Fortunately, decades of research suggest that the belief in fixed ability is completely wrong – abilities of all kinds are profoundly malleable. Embracing the fact that you can change will allow you to make better choices, and reach your fullest potential.  People whose goals are about getting better, rather than being good, take difficulty in stride, and appreciate the journey as much as the destination.   And telling your employees that you expect them to make a few mistakes as they learn is, ironically, the surest way to elicit their very best performance.

 

3/5/11

Want to Double or Triple Your Own Productivity? Here's How.

From my Fast Company blog:

Very few of us are as productive as we could be. We want to be focused with laser-like precision on critical tasks and make the best, most efficient use of our time.  Instead, we get distracted by coworkers, lost in our Inboxes, and too absorbed by unimportant aspects of a single project when we’d be better off turning our attention to other things.

Wanting to be more productive isn’t enough to actually make you more productive.  You need to find a way to deal effectively with the distractions, the interruptions, and the fact that there is just way too much on your plate.   Fortunately, there is a very simple strategy that has been proven to do the trick.

If you’ve already read my book Succeed: How We Can Reach Our Goals, then know that I am a big fan of planning.  If-then planning, in particular, is a really powerful way to help you achieve any goal.  Well over 100 studies, on everything from diet and exercise to negotiation and time management, have shown that deciding in advance when and where you will take specific actions to reach your goal (e.g., If it is 4pm, then I will return any phone calls I should return today”) can double or triple your chances for success.  Making if-then plans to tackle your current projects, or reach your 2011 goals, is probably the most effective single thing you can do to ensure your success.

If-then plans take the form:

If X happens, then I will do Y.

For example:

If I haven’t written the report before lunch, then I will make it my top priority when I return.

If I am getting too distracted by colleagues, then I will stick to a 5 minute chat limit and head back to work.

If it is 2pm, then I will spend an hour reading and responding to important emails.

How effective are these plans? One study looked at people who had the goal of becoming regular exercisers.  Half the participants were asked to plan where and when they would exercise each week (e.g., “If it is Monday, Wednesday, or Friday, then I will hit the gym for an hour before work.”) The results were dramatic:  months later, 91% of if-then planners were still exercising regularly, compared to only 39% of non-planners!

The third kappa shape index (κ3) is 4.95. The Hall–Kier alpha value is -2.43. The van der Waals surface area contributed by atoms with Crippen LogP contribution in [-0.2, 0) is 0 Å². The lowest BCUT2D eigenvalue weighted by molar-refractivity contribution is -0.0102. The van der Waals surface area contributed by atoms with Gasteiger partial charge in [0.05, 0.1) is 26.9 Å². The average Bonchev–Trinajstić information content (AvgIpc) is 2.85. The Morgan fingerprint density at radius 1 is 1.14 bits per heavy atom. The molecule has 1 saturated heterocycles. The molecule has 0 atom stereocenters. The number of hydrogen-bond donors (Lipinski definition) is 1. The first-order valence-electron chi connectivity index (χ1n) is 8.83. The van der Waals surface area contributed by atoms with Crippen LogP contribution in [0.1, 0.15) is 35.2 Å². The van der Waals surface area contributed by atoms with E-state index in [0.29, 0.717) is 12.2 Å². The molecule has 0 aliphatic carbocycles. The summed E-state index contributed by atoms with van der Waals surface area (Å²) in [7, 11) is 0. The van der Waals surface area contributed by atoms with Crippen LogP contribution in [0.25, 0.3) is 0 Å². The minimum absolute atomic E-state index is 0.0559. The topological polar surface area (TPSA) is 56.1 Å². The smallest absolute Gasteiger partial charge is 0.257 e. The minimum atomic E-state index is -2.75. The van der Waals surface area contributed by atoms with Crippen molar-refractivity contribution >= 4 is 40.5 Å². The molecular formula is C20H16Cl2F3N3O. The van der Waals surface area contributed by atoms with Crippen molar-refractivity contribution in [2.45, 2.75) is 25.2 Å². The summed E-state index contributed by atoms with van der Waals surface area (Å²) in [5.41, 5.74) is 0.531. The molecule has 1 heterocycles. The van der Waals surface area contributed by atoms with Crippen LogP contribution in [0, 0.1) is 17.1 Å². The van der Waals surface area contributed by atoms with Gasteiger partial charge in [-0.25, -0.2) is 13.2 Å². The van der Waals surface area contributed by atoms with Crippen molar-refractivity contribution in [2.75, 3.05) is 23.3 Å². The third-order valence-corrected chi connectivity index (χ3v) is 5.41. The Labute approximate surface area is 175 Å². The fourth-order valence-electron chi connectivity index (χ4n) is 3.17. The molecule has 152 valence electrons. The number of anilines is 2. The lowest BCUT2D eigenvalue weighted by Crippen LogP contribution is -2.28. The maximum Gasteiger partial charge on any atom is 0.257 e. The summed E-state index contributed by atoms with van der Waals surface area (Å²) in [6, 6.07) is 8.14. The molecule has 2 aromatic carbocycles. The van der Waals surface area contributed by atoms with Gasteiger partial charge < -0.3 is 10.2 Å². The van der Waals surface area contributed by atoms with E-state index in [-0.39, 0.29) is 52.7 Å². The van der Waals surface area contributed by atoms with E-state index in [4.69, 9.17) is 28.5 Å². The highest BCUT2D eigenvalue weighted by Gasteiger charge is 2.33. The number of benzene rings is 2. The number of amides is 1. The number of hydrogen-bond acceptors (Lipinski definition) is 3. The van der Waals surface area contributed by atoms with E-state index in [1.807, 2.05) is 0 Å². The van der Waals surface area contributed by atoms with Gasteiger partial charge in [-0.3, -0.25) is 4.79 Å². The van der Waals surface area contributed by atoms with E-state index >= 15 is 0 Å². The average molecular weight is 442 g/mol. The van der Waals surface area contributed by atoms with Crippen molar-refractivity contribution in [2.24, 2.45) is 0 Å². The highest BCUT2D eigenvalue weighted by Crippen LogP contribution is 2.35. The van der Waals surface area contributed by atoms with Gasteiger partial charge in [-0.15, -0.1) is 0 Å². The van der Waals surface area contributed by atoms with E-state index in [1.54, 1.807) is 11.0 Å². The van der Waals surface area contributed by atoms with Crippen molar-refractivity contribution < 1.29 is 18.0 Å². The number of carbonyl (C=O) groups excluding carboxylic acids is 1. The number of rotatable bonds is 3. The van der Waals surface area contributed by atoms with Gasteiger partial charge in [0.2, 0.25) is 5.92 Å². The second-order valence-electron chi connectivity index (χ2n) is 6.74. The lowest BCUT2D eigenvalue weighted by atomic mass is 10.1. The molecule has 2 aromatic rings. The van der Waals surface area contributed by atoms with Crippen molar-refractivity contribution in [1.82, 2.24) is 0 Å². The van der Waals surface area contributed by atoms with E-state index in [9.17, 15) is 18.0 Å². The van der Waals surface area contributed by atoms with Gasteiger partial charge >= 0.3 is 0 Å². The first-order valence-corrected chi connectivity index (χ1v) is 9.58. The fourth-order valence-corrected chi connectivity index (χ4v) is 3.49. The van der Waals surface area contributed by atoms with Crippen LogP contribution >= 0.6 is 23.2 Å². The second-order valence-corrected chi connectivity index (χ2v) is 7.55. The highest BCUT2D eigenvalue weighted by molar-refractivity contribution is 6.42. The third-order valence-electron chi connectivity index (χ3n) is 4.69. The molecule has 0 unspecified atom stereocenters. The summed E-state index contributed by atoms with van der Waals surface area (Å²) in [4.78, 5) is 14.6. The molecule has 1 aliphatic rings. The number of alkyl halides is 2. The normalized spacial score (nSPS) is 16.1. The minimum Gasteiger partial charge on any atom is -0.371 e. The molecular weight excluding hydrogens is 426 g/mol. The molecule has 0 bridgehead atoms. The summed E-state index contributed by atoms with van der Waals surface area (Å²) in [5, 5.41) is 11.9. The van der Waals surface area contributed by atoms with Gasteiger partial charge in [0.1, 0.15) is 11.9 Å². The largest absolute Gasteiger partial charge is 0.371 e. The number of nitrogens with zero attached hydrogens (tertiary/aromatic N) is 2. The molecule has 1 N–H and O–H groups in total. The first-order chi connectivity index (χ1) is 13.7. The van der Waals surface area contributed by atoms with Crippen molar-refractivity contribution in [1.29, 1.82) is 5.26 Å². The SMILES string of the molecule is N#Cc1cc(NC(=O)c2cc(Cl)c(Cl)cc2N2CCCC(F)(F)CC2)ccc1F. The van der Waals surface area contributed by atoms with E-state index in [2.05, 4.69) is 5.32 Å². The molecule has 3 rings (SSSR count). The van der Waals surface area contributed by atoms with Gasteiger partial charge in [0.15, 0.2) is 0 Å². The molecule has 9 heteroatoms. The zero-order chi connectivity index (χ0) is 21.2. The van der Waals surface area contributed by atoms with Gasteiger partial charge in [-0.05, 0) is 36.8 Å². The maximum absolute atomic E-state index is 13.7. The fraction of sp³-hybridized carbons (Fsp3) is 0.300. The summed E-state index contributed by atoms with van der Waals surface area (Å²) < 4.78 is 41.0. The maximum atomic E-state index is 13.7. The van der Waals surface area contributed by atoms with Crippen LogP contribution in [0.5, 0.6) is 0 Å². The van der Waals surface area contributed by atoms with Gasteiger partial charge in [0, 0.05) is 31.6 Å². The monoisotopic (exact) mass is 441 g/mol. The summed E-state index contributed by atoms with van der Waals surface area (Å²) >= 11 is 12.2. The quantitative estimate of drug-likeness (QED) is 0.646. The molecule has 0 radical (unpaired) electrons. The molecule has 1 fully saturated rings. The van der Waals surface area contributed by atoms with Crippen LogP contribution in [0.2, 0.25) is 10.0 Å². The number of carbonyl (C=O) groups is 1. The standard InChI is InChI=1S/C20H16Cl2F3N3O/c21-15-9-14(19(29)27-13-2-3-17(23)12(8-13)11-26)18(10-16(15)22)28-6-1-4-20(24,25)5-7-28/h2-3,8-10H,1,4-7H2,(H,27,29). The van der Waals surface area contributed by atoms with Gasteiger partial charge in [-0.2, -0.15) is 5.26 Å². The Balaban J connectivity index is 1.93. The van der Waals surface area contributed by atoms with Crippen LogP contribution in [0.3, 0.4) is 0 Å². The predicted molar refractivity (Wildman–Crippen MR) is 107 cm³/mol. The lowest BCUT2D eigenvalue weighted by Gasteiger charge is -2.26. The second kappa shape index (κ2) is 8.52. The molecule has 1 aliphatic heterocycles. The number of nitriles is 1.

A recent review of results from 94 studies that used the if-then technique found significantly higher success rates for just about every goal you can think of, including monthly breast self-examination, test preparation, using public transportation instead of driving, buying organic foods, being more helpful to others, not drinking alcohol, not starting smoking, losing weight, recycling, negotiating fairly, avoiding stereotypic and prejudicial thoughts, and better time management.

Why are these plans so effective?  Because they are written in the language of your brain – the language of contingencies. Human beings are particularly good at encoding and remembering information in “If X, then Y” terms, and using these contingencies to guide our behavior, often below our awareness.

Once you’ve formulated your if-then plan, your unconscious brain will start scanning the environment, searching for the situation in the “if” part of your plan.  This enables you to seize the critical moment (“Oh, it’s 4pm!  I’d better return those calls”), even when you are busy doing other things.

Since you’ve already decided exactly what you need to do, you can execute the plan without having to consciously think about it or waste time deliberating what you should do next.  (Sometimes this is conscious, and you actually realize you are following through on your plan.  The point is it doesn’t have to be conscious, which means your plans can get carried out when you are preoccupied with other things, and that is incredibly useful.)

So if you are finding, day after day, that too many important tasks have gone unaccomplished, and you are looking for a way to introduce better habits of time management into your life, look no further:  try making a simple plan.  By starting each morning making if-thens to tackle the day’s challenges, you won’t actually be adding hours to your day, but it will certainly seem like you did.